He probably said it to make me feel less like a subatomic particle my own self but it gave me some comfort. Viv might have sussed out quantum physics while I was still puzzled by instant pudding, but I know where most of the black holes are in Dade County. As the local reporter, I know more about it than I do about any other place, more than I imagine is strictly healthy sometimes; yet I’m always discovering something new.
Anyway, this is my little acre of the universe. I like it here. It’s my place and I maintain it’s about as good as any other.
I’ve noticed people tend to think where they live is somehow less important, even less real somehow, than other places. Businesses in Chattanooga say, “Of course we’ll bring in someone from Atlanta for the work, so you know it’ll be professional”; whereas when I lived in Atlanta they would fill in the same blank with “New York” or “Los Angeles.” When lots of times, someone local would clearly make a better job of it. I see that happen in Dade all the time!
This geographical inferiority complex is probably to some extent due to simple humility: People, modest about their own place in the universe, naturally think the important events of history must be happening elsewhere – that “where it’s at” is not where they’re at.
But where people think it is, in fact, “at” is not at all clear. Someplace bigger, maybe, somewhere far away, and especially –this is weird – someplace on television.
When I was a kid, I myself had the idea that what I saw on the flickering tube was more real, more correct, than what went on at my house. The perfect families in their perfect clothes who always worked out their problems by the end of the half-hour episode were the normal ones, the ones doing reality right, while we clumsy Fords, with our smells, our noises and our squabbles, were freakish and disappointing.
In fact, just about everything on television is glaringly fake! Not just the talking horses, secret witches and extraterrestrial uncles I watched then, now called “classic” TV, and not just the preternaturally wise parents and perfect children of the old family shows that made us all feel like slobbering inbreeds; but the skylines behind newscasters, the laughter after one-liners, the food in restaurant commercials – practically everything and everybody that goes before the television camera gets replaced, revamped or slimed up with goo to make them shine. Who would think they could get lipstick on our good-ole-boy Southern pols? But it happens.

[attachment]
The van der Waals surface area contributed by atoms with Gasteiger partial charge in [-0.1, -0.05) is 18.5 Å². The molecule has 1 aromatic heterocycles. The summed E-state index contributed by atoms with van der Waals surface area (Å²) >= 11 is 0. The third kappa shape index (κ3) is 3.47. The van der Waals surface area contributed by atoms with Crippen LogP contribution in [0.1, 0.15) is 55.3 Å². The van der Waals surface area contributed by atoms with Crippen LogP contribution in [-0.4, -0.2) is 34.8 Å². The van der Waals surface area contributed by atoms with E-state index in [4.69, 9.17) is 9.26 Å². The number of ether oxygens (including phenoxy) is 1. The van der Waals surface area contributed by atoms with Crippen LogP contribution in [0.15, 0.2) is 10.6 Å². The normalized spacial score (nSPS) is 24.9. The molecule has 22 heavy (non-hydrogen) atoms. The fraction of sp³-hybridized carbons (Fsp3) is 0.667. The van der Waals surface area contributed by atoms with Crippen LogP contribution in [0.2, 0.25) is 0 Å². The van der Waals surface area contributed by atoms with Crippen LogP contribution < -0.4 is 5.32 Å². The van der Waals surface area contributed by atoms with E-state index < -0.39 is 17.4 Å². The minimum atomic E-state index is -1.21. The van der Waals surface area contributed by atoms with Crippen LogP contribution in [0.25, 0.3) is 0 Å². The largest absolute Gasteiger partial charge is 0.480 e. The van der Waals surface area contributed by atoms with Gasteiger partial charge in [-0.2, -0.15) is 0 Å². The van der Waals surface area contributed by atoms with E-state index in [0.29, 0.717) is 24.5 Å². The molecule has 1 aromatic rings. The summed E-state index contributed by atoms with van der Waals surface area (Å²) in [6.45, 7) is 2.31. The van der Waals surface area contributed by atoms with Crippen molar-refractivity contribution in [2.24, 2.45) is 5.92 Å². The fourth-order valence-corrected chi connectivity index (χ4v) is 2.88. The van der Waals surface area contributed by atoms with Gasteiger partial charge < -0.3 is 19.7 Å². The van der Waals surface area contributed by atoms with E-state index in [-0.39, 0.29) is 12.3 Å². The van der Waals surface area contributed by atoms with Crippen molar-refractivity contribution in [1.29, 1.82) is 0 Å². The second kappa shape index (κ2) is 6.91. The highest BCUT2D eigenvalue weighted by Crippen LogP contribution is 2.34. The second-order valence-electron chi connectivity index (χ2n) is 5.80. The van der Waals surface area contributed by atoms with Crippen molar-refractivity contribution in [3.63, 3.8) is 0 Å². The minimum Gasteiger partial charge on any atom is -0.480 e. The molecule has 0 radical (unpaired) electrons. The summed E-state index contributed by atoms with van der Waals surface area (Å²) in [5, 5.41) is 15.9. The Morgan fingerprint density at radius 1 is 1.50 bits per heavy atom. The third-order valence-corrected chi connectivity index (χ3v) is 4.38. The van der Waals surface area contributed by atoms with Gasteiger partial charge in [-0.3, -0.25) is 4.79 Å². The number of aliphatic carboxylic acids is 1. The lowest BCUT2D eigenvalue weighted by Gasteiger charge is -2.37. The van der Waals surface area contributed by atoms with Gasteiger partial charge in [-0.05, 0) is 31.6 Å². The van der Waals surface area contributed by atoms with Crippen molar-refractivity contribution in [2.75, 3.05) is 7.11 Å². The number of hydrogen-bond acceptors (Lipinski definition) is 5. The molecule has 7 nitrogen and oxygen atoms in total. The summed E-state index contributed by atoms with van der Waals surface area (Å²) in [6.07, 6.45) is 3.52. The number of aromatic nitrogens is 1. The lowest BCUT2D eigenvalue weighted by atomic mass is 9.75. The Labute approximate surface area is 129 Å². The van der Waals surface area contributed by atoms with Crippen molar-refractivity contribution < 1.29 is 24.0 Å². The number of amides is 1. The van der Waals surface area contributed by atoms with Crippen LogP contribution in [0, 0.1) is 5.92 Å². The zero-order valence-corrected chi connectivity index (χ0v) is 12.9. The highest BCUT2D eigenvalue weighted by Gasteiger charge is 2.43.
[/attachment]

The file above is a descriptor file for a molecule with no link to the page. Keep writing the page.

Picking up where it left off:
Still, I’m always reading articles about the excitement generated when some soap opera actress from 20 years ago (“Who?”) agrees to come to Chattanooga to address a women’s group, or some local guy manages to propose to his girlfriend on a televised talk show (“Ack!”). It’s the same attitude: What we see in TVland counts, what happens in our neighborhood doesn’t.
Even my brilliant physicist friend did this a little. Vivian didn’t boast about unraveling the secrets of the universe, or say a word about her team being nominated for the Nobel Prize; but she did let fall that her CERN colleague, Dr. Richard Field, was the brother of the actress Sally Field.
On NPR once there was a jokey sequence where the commentator explored the saying, “Well, it ain’t brain surgery,” by asking brain surgeons if they felt any smarter than the rest of us. They said no, that what they said among themselves was: “Well, it ain’t rocket science.” So the commentator asked a NASA scientist and he said no, rocket scientists didn’t feel all that special, they had kind of a complex about not being as bright as theoretical physicists.
If that’s the scientific hierarchy, then there Viv is at the pointy tiptop of the food chain; and what impresses her is hanging out with the Flying Nun’s brother? Go figure!
Anyway, my point here is that living in the middle of nowhere doesn’t mean we live in the middle of nowhere. This is reality! No place – not New York, not LA, not whatever the fake skyline behind the newscaster is supposed to represent – is realer or more important than here, where we live.
This is it. This is real. This is where it happens. This is where it counts. This is – because we don’t mind ending sentences with prepositions in Dade County; in fact it’s practically mandatory – where it’s at.
You could say that about anywhere you live, I expect; but I also maintain in Dade it’s a bit more true. Ever since I’ve been here myself I’ve noticed it has an odd black-holey way of sucking in people you wouldn’t expect. I have a theory if I sit here long enough, anyone I want to see will eventually turn up. If you need further proof, did I mention that the Higgs boson physicist, Vivian O’Dell, got sucked onto my porch in the Rising Fawn metro area?
All this has been in aid of explaining why anyone should read an online newspaper written from, and about, Dade County, Georgia. I’ll tell you the answer, and I think it also in its humble way says something about the fabric of reality, though I’ll tell you for free I don’t know a Higgs from a handsaw when the wind is southerly:
This is the throbbing heart of the living universe.